To begin, download this PowerShell script and follow the steps below to deploy it to Windows 10 devices using Microsoft Endpoint Manager.

  1. Open the Microsoft Endpoint Manager console and click on Devices > Scripts.
  2. Click Add and select Windows 10.
  3. Enter a descriptive name for the configuration profile in the Name field.
  4. Enter a description for the profile in the Description field (optional).
  5. Click Next.
  6. Enter the location of the PowerShell script in the Script location field.
  7. Click Next, then assign the script to the appropriate device group(s) and click Add.

The PowerShell script will automatically install the KMS client setup key for Windows 10 Enterprise Edition, then restart the network interfaces to ensure the device tunnel starts. This will immediately upgrade the client device to Windows 10 Enterprise Edition and allow the user to authenticate.

Subscription activation with a step-up upgrade to Enterprise Edition still requires that Windows 10 Professional be activated first. To accomplish this, the embedded Windows 10 Professional key must be re-installed on the client. To do this, download this PowerShell script and follow the same steps listed previously to deploy a PowerShell script with Microsoft Endpoint Manager. However, this script should be assigned to users, not devices.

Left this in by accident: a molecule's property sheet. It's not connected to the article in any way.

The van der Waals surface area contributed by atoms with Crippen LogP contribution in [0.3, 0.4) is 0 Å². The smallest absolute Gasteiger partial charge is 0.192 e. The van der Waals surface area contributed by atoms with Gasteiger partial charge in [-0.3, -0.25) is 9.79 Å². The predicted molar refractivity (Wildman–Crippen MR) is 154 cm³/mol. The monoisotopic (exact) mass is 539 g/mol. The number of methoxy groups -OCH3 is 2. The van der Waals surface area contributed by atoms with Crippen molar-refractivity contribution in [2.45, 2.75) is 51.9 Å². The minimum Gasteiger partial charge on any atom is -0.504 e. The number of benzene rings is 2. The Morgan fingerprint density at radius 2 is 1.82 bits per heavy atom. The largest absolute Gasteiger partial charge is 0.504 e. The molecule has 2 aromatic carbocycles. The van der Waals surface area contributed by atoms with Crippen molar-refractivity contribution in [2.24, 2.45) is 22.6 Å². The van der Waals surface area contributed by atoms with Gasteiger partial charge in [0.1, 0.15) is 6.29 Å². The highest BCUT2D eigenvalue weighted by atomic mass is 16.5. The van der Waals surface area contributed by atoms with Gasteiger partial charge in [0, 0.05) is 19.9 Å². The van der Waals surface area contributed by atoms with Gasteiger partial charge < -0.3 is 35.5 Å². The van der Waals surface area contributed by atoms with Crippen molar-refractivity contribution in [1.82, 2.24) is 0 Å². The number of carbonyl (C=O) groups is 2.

Once this script is run on the client it will be downgraded (temporarily) to Windows 10 Professional edition. After activation is successful, subscription activation will once again upgrade the client to Windows 10 Enterprise Edition.

Considerations

As you can see, the process of getting a Windows 10 Professional edition client onboarded in a hybrid Azure AD joined scenario is somewhat complex. My advice is to avoid this scenario whenever possible. Access to on-premises resources with the Always On VPN user tunnel with full single sign-on support is still available for users on Windows 10 devices that are Azure AD joined only. Unless there is a specific requirement to manage client devices using on-premises Active Directory and group policy, consider choosing native Azure AD join with Autopilot and manage devices using Microsoft Endpoint Manager exclusively.